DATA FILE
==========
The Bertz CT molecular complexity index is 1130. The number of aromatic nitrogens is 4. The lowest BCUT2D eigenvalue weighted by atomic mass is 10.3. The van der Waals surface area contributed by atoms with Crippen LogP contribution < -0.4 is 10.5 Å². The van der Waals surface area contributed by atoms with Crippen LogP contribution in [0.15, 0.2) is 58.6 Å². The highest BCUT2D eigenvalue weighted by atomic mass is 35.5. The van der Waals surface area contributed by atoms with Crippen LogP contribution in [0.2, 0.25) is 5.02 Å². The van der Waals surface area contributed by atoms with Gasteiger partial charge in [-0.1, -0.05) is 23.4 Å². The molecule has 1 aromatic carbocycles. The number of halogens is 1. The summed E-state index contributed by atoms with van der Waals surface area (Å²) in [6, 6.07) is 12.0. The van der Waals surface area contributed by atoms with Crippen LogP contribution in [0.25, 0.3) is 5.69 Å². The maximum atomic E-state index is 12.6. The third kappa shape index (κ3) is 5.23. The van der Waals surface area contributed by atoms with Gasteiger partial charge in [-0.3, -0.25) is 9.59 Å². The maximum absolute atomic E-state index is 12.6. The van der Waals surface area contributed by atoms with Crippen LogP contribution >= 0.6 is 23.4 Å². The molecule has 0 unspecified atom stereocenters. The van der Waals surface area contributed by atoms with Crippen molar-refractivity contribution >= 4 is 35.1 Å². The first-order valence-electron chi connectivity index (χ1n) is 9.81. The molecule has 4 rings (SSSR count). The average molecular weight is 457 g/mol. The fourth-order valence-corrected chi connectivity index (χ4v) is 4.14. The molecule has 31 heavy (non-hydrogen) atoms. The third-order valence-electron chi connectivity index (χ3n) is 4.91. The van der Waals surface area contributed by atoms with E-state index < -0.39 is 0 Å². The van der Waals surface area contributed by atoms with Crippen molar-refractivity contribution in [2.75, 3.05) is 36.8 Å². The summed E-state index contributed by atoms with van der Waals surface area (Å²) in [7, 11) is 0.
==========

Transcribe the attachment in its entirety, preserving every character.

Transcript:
The Bertz CT molecular complexity index is 1130. The number of aromatic nitrogens is 4. The lowest BCUT2D eigenvalue weighted by atomic mass is 10.3. The van der Waals surface area contributed by atoms with Crippen LogP contribution < -0.4 is 10.5 Å². The van der Waals surface area contributed by atoms with Crippen LogP contribution in [0.15, 0.2) is 58.6 Å². The highest BCUT2D eigenvalue weighted by atomic mass is 35.5. The van der Waals surface area contributed by atoms with Crippen LogP contribution in [0.2, 0.25) is 5.02 Å². The van der Waals surface area contributed by atoms with Gasteiger partial charge in [-0.1, -0.05) is 23.4 Å². The molecule has 1 aromatic carbocycles. The number of halogens is 1. The summed E-state index contributed by atoms with van der Waals surface area (Å²) in [6, 6.07) is 12.0. The van der Waals surface area contributed by atoms with Crippen LogP contribution in [0.25, 0.3) is 5.69 Å². The maximum atomic E-state index is 12.6. The third kappa shape index (κ3) is 5.23. The van der Waals surface area contributed by atoms with Gasteiger partial charge in [-0.3, -0.25) is 9.59 Å². The maximum absolute atomic E-state index is 12.6. The van der Waals surface area contributed by atoms with Crippen LogP contribution >= 0.6 is 23.4 Å². The molecule has 0 unspecified atom stereocenters. The van der Waals surface area contributed by atoms with Crippen molar-refractivity contribution >= 4 is 35.1 Å². The first-order valence-electron chi connectivity index (χ1n) is 9.81. The molecule has 4 rings (SSSR count). The average molecular weight is 457 g/mol. The fourth-order valence-corrected chi connectivity index (χ4v) is 4.14. The molecule has 31 heavy (non-hydrogen) atoms. The third-order valence-electron chi connectivity index (χ3n) is 4.91. The van der Waals surface area contributed by atoms with E-state index < -0.39 is 0 Å². The van der Waals surface area contributed by atoms with Crippen molar-refractivity contribution in [2.75, 3.05) is 36.8 Å². The summed E-state index contributed by atoms with van der Waals surface area (Å²) in [7, 11) is 0.